Anthony's Film Review
Fahrenheit 9/11 (2004)
A very organized and convincing presentation despite being marred by intense bias...
Let's review the meaning of a particular word that may or may not apply to Michael Moore's Fahrenheit 9/11: documentary. I actually looked online for the definition of the word. According to the American Heritage Dictionary of the English Language, the meaning has two parts. First, a documentary is based on documents. That's fine, because Fahrenheit 9/11 presents a variety of video clips, photos, and written documents. Second, a documentary presents the information in a factual manner without inserting fictional material. That's where the film has a problem. You can't help but feel that some of it doesn't seem right. The whole thing seems unfair and unbalanced.
There's another word, however, that definitely fits this movie: propaganda. From the same online dictionary, the definition states that propaganda is material that is distributed by proponents or opponents of something. Michael Moore made this movie for one reason: to sway the voting public into not reelecting George W. Bush for a second term in 2004. I'm saying this a little more than a year after seeing the movie on its second night in theaters, so I can see all of that effort was for nothing. Looking back on the night I saw the movie, I felt an anxious curiosity about the 2004 presidential election. Perhaps Moore could actually succeed in getting John Kerry into office instead of Bush.
But let's talk about the film itself. Putting aside the bias, I like the whole presentation itself. It starts out nicely with footage of Al Gore winning the 2000 presidential election, and a voice-over of Michael Moore asks us whether things would be different if Gore had REALLY won the election. Then the opening credits with footage of some White House officials having makeup applied before a live broadcast. After that, a blank screen for over a minute. Nothing but the sounds of screaming, crying, and general panic on September 11, 2001 when commercial planes were flown into the World Trade Center. It really sets the tone for the rest of the film.
There is a variety of material presented, all directly or indirectly related to the Bush administration. One segment talks about business relations between the Bush family and the bin Laden family. Another segment talks about how the Patriot Act may go too far in airport security (e.g., a female passenger gets stopped by airport security because of a bottle of milk) and even questions the lack of security with footage of an area of the coastal U.S. that has only one person acting as law enforcement. Another interesting segment, though I question its source, is about Bush's lack of National Guard duty. It regards a document that was seen on TV with a name blacked out, which Moore supposedly has a copy of without the name blacked out. From that, he forms a theory.
The part of the film that hits hard the most is about the war in Iraq. Forget what you have seen on CNN, MSNBC, Fox News, or whatever source you consult. This film has footage of how bad war really is. There are clips of soldiers' corpses being burned and hanged as well as young soldiers, probably at the minimum age for serving in the U.S. Army, talking about how depressing it all is. Their feelings probably explain why they don't mind insulting an Iraqi man who is tied up. And to top it all off, a woman in Moore's hometown of Flint, Michigan, cries her heart out and lashes out at Washington for sending her son to die in the Middle East.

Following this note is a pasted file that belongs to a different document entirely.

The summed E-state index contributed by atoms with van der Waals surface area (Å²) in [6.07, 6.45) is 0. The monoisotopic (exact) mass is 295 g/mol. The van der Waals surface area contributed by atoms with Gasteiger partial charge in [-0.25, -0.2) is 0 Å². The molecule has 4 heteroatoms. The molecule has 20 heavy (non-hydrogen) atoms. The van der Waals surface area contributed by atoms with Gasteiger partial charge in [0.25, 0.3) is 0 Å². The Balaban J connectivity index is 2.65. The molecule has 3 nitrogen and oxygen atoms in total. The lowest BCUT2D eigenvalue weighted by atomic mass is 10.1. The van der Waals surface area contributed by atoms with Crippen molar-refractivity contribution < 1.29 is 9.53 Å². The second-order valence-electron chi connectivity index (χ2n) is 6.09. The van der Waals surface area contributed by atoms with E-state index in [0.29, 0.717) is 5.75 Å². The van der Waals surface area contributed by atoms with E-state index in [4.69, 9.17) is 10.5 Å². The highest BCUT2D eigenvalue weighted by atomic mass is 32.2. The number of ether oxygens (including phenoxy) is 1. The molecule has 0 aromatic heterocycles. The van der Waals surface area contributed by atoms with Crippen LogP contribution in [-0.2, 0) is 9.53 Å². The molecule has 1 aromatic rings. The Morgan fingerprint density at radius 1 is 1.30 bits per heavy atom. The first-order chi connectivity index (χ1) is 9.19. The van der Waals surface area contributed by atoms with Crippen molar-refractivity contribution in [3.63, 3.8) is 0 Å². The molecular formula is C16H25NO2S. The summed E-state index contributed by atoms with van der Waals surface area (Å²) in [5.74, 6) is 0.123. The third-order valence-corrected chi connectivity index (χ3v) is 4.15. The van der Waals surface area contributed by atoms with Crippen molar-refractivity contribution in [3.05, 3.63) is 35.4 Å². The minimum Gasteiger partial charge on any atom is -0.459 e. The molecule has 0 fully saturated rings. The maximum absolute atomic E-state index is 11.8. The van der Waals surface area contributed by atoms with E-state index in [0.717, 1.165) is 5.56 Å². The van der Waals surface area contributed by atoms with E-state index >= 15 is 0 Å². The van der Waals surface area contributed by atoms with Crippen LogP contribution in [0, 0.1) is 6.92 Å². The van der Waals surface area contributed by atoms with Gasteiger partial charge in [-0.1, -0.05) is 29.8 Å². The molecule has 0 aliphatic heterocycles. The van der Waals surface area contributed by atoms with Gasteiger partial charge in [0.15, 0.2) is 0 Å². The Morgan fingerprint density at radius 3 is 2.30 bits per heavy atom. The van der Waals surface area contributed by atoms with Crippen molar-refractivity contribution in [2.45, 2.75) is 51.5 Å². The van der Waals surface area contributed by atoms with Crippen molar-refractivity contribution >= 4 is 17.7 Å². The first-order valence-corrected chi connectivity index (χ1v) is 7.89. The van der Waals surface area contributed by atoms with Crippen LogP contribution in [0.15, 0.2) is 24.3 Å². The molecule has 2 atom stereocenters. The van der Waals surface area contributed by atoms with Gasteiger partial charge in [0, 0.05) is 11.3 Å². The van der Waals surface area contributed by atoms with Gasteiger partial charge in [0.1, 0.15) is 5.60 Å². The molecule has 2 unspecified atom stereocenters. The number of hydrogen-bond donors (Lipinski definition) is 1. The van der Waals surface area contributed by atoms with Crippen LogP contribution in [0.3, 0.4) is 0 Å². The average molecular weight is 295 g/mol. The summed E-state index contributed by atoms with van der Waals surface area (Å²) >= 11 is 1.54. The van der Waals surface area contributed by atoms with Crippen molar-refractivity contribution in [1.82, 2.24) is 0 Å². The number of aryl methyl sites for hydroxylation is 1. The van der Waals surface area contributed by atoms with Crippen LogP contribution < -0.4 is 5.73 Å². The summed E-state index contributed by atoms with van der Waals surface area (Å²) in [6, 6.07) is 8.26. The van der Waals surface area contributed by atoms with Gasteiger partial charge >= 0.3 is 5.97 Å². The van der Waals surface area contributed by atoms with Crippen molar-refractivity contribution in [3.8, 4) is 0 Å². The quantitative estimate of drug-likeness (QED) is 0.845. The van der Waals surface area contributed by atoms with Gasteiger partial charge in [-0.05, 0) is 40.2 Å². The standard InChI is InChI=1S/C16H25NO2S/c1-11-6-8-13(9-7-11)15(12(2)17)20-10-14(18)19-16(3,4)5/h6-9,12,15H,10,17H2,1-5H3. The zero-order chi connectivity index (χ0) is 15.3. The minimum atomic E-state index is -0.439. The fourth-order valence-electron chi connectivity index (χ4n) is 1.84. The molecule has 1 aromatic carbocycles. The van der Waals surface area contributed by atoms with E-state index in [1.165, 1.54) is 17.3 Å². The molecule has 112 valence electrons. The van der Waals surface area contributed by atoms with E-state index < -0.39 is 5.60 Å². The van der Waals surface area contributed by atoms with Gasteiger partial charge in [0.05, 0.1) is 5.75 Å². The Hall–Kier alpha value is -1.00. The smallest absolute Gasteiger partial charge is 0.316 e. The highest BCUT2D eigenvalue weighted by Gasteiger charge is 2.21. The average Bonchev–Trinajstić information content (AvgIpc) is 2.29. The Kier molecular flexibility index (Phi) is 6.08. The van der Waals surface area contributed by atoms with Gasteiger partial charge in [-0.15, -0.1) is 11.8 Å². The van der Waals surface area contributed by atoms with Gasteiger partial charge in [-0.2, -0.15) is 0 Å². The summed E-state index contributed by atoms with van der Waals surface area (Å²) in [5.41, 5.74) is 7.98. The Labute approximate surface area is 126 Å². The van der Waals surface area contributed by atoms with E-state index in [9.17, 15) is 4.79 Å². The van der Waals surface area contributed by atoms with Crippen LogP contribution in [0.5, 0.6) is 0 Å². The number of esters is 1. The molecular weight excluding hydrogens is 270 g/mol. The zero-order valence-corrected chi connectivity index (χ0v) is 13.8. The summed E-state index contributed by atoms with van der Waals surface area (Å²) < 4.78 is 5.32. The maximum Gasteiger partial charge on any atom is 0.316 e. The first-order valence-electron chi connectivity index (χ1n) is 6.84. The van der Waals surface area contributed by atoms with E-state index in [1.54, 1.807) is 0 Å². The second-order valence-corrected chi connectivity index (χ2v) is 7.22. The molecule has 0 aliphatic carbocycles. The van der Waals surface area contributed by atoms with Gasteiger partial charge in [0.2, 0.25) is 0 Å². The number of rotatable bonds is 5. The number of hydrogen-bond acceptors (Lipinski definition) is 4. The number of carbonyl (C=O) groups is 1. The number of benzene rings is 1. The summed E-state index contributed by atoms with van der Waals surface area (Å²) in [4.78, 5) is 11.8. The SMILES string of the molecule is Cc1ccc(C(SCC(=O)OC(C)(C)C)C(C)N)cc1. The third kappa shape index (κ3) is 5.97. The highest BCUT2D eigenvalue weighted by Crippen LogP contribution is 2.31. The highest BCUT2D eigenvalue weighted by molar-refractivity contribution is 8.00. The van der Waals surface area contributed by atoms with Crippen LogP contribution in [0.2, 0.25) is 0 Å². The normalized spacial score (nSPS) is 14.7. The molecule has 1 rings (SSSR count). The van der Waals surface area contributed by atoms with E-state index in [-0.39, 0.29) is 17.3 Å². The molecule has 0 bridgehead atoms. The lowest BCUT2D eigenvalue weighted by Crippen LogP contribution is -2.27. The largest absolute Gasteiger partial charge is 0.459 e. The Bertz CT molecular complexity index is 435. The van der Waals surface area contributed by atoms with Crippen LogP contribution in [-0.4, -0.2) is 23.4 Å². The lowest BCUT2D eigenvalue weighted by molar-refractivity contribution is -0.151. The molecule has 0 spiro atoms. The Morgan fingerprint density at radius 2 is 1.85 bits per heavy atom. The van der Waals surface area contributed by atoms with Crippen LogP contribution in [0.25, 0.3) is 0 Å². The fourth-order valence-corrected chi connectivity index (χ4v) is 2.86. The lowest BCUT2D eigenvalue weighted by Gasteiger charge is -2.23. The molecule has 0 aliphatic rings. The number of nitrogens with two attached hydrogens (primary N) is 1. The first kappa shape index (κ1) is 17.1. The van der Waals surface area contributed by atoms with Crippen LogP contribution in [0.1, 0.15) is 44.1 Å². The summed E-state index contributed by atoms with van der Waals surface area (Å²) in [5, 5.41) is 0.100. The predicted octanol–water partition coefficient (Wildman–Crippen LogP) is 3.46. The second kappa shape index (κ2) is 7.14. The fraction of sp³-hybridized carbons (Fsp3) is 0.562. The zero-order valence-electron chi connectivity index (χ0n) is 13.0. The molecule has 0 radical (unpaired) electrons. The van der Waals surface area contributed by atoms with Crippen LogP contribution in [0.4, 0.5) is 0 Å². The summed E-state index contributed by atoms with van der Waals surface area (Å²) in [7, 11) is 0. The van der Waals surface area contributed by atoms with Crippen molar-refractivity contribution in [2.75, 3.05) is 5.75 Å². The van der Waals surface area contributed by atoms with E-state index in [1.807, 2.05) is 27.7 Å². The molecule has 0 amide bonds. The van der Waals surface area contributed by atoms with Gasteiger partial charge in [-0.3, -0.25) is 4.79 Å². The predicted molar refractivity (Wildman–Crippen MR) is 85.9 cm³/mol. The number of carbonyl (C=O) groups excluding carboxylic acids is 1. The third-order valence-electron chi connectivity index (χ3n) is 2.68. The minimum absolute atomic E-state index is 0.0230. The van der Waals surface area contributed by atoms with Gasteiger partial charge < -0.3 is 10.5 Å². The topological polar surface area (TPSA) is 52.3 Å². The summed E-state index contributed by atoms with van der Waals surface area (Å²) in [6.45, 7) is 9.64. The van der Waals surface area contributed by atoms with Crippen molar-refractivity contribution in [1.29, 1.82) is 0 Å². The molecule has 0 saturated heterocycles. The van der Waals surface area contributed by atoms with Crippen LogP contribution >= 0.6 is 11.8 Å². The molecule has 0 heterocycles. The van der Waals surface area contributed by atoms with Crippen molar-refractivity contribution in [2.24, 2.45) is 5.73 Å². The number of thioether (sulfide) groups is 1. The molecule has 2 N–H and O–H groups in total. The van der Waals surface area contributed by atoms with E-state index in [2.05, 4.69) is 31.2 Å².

So yes, it's all an effort to discredit Bush and sway the voters to support the left, not the right. This intention is also evident by the clips of Bush in the film. Moore takes clips of Bush stuttering or sounding stupid and throws it all into this film. He also takes some Bush footage out of context, like a video of Bush playing golf to make it look as if he's lazy.
On the other hand, I don't mind anti-Bush material that is humorous. I like the Magnificent Seven spoof with the faces of Bush, Dick Cheney, and Tony Blair on cowboys. I also laughed out loud when a government official mentioned a toll-free number to contact him, but we see subtitles that tell us his real phone number. That and Moore riding an ice cream truck by the Capitol Building while reading the Patriot Act through a bullhorn.
Fahrenheit 9/11 is no doubt a good film at least in terms of the ability to engage the audience. As a fair look at a topic, it's not. I remember the audience cringing at clips of the idiotic Bush plus other scenes. I also remember someone waiting outside the theater with flyers to attend a discussion event with Michael Moore. I didn't care about that, because I don't really have a firm political stance even though I do have opinions. I can say, however, that most people will be on one side or the other. Those already conservative or liberal will stay there, and those in the middle or undecided will likely be swayed towards the left.
Whether you want to call it a pseudo-documentary, a propagandistic documentary, or a nondocumentary is up to you. In any event, my rating for this film that could have been ten stars will be deducted a point for telling us how to think. Still, this is a film that helps us question not just the state of the U.S. government but the world at large.
For more information about Fahrenheit 9/11, visit the Internet Movie Database.